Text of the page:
I’m here! How sweet to be mentioned (I’m a “her”) I felt sorry for Cemme - to have to make beds on arrival, also having to deal with nearly broken faucet or substandard shower, etc.) An Airbnb destination should be exceptionally clean, well maintained, and have instructions for equipment/wifi if the host isn’t available to show you how to use items…a simple notebook is a good idea for this. Toilet paper is a must! I can’t imagine arriving and having no toilet paper or soap --these items are not expensive. Cemme–you are not picky if you are a reasonable person having reasonable expectations for cleanliness, basic supplies, and working everything! If something is NOT working, a responsible host will disclose the fact BEFORE you book or at the very least before you arrive! Key word here is RESPONSIBLE! Bottom line: No guest should have to wait for the host(s) or for the apartment to be prepared for them–that’s not good hosting! .
Happy Travels and Happy Hosting…

My first take was that perhaps the OP was being a tad picky, ~perhaps~; considering it ~sounded~ like an old place, in an old European city and price still hasn’t been stated I believe.

Yes, no doubt the host does come across very sloppy regardless and awfully lackadaisical. Would be interesting to know where the OP comes from (expectations), what city we are talking about and what was the price; these facts perhaps would help put the event on some further perspective.

The central question was: are these things ‘normal’? Yes and no, depending what one expects, where one is indeed going, and what one is actually paying.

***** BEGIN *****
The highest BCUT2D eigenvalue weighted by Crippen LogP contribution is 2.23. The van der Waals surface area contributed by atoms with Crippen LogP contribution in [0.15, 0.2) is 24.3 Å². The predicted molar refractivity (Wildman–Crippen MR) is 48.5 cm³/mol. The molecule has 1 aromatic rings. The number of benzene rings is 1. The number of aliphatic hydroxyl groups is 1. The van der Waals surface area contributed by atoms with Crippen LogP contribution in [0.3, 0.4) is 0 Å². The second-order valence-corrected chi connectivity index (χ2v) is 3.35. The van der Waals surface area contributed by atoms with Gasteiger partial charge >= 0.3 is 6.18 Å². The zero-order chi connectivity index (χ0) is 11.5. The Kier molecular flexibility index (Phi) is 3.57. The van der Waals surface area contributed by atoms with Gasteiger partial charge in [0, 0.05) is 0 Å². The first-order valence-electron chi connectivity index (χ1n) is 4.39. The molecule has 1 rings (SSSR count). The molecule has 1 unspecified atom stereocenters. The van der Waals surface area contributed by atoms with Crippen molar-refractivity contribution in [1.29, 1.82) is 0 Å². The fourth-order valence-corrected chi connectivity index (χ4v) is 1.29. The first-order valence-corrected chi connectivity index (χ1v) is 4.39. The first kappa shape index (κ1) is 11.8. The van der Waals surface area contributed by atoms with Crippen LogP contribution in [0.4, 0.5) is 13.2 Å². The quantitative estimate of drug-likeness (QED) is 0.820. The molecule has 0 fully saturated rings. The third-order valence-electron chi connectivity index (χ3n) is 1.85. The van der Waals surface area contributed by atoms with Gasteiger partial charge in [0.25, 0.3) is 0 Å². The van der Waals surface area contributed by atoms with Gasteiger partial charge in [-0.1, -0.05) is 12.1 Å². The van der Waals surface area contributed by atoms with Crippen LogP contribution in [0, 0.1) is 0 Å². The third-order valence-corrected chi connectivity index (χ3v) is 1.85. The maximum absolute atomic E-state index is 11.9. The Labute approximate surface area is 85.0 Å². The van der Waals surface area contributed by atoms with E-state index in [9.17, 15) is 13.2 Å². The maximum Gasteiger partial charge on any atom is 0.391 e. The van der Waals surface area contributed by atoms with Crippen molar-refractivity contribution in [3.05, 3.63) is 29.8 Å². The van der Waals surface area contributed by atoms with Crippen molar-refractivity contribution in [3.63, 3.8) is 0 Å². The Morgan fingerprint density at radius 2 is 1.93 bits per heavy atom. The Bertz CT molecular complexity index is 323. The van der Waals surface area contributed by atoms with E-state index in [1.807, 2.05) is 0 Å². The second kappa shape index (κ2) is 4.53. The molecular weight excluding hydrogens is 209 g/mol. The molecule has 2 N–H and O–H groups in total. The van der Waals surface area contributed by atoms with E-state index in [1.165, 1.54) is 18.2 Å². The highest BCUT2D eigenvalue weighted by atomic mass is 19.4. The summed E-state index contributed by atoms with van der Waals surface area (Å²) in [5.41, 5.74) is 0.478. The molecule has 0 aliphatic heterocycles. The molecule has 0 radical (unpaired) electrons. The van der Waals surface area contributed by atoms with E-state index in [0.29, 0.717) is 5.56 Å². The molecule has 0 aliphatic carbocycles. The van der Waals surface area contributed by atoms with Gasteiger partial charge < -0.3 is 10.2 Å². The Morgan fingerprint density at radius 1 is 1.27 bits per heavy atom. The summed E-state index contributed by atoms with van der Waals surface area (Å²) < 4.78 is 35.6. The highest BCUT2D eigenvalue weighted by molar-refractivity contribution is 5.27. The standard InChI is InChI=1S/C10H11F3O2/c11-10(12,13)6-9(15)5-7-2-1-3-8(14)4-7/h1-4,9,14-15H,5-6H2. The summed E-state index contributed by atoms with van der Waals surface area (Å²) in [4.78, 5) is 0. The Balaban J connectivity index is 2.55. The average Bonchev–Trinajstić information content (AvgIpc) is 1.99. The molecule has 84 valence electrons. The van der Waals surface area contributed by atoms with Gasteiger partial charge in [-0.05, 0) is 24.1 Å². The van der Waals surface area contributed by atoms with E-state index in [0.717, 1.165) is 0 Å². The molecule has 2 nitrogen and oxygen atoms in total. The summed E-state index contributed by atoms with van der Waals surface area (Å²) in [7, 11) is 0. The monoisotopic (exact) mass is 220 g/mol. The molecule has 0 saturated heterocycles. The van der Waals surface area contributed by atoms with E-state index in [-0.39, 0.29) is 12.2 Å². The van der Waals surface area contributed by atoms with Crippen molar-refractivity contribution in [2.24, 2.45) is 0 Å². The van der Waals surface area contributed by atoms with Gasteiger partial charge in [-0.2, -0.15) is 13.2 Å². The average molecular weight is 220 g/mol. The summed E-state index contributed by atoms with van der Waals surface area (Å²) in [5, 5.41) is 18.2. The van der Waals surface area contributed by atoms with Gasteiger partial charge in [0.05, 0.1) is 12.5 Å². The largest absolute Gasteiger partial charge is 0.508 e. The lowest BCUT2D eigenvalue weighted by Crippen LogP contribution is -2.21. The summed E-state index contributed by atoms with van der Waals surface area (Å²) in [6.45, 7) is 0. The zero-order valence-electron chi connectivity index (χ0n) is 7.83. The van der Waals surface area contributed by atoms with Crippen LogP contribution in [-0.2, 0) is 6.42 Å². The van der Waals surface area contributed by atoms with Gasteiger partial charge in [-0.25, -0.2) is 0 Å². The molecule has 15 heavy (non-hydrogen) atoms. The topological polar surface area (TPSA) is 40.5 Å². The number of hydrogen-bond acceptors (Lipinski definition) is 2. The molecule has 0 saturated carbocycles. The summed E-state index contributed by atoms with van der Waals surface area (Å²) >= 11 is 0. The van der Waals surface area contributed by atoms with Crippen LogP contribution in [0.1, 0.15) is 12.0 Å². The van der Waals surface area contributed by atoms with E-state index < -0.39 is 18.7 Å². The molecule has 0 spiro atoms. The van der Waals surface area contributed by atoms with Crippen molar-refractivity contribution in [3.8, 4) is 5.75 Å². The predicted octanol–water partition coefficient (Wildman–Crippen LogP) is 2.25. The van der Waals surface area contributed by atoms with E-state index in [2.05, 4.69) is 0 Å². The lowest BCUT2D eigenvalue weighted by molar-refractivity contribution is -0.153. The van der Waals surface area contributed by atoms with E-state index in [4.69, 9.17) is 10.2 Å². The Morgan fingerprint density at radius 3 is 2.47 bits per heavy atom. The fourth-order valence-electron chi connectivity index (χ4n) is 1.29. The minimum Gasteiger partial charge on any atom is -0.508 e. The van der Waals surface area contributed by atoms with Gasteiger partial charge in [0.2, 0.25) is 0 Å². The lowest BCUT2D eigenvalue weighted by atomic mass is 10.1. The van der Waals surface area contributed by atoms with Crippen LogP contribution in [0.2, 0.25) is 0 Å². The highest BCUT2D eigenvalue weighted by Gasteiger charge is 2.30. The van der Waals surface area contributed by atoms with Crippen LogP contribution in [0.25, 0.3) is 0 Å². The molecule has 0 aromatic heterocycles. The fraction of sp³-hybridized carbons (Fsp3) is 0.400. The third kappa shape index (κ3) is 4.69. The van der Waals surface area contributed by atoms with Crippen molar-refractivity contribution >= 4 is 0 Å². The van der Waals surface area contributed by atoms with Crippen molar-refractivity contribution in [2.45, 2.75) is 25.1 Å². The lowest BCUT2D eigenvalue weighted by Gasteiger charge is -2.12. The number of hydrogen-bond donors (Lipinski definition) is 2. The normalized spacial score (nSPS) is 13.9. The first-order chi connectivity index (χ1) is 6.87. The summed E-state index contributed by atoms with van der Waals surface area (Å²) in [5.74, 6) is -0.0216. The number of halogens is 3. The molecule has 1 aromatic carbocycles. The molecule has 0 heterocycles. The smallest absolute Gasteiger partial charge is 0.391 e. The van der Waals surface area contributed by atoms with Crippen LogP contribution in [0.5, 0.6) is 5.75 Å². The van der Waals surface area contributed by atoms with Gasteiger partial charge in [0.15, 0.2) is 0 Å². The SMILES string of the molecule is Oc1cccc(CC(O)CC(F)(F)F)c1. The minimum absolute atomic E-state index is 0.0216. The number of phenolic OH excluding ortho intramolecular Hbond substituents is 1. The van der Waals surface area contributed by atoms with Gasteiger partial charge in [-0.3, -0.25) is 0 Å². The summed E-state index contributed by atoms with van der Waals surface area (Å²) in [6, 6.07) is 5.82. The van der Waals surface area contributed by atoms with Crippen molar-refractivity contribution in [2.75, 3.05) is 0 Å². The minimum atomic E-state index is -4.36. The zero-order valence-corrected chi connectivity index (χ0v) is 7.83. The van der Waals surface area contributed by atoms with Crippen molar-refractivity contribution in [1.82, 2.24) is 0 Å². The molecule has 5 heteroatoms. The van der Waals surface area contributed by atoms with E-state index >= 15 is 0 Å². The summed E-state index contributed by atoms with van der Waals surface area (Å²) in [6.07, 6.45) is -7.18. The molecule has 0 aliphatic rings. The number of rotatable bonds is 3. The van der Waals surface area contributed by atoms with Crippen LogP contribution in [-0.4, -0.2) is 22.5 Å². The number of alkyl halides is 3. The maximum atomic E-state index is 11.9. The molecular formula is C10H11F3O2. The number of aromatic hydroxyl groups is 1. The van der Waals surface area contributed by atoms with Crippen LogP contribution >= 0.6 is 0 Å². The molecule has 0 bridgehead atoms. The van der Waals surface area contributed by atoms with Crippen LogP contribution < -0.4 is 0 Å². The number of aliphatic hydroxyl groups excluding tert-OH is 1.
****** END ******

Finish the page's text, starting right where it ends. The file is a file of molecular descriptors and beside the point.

Paper products are much more expensive in Europe. Again, we need to know city and price.

Besides, you haven’t “lived like a local,” until you’ve purchased toilet paper in foreign currency!


I don’t know – the only place i can think of where you’re given sheets and make your own bed after check-in might be in prison. I don’t think it’s normal. The exception would be if the guest had asked for an early-check in and was told that due to this early accommodation, the beds wouldn’t be ready (since as we all know, laundry takes the longest and can’t be rushed).

Yes, the bed scene was very abnormal, to say the least. Last time I had to make my own bed was in the military, way, way before ‘share hosting’ started. :rolling_eyes:

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Even in the dorm, there’s your mom to make the bed for you, because, let’s face it, the twin XL mattress size is difficult to get a fitted sheet around, and mom makes beds best after all. :kissing_heart: